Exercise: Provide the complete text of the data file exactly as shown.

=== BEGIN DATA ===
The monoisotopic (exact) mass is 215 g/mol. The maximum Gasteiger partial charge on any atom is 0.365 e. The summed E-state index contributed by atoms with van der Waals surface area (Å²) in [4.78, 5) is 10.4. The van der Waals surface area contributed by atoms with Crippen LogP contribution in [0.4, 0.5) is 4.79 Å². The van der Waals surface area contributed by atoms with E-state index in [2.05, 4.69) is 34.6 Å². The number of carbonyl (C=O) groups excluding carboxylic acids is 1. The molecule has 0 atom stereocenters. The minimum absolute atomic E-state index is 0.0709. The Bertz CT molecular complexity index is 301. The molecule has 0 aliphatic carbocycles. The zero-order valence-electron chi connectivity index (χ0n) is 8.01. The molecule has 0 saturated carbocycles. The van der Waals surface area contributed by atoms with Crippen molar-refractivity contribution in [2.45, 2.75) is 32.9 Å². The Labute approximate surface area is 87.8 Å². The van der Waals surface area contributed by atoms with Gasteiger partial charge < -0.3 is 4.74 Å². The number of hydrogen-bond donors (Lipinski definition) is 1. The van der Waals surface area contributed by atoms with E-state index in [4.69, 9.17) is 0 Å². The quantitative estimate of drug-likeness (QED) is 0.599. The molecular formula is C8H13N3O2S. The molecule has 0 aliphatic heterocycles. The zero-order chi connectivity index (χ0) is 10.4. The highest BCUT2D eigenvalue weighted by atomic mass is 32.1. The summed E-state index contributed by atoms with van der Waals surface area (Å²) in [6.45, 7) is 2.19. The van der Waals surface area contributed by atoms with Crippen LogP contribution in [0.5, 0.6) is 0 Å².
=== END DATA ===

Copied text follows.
The monoisotopic (exact) mass is 215 g/mol. The maximum Gasteiger partial charge on any atom is 0.365 e. The summed E-state index contributed by atoms with van der Waals surface area (Å²) in [4.78, 5) is 10.4. The van der Waals surface area contributed by atoms with Crippen LogP contribution in [0.4, 0.5) is 4.79 Å². The van der Waals surface area contributed by atoms with E-state index in [2.05, 4.69) is 34.6 Å². The number of carbonyl (C=O) groups excluding carboxylic acids is 1. The molecule has 0 atom stereocenters. The minimum absolute atomic E-state index is 0.0709. The Bertz CT molecular complexity index is 301. The molecule has 0 aliphatic carbocycles. The zero-order valence-electron chi connectivity index (χ0n) is 8.01. The molecule has 0 saturated carbocycles. The van der Waals surface area contributed by atoms with Crippen molar-refractivity contribution in [2.45, 2.75) is 32.9 Å². The Labute approximate surface area is 87.8 Å². The van der Waals surface area contributed by atoms with Gasteiger partial charge < -0.3 is 4.74 Å². The number of hydrogen-bond donors (Lipinski definition) is 1. The van der Waals surface area contributed by atoms with E-state index in [4.69, 9.17) is 0 Å². The quantitative estimate of drug-likeness (QED) is 0.599. The molecular formula is C8H13N3O2S. The molecule has 0 aliphatic heterocycles. The zero-order chi connectivity index (χ0) is 10.4. The highest BCUT2D eigenvalue weighted by atomic mass is 32.1. The summed E-state index contributed by atoms with van der Waals surface area (Å²) in [6.45, 7) is 2.19. The van der Waals surface area contributed by atoms with Crippen LogP contribution in [0.5, 0.6) is 0 Å².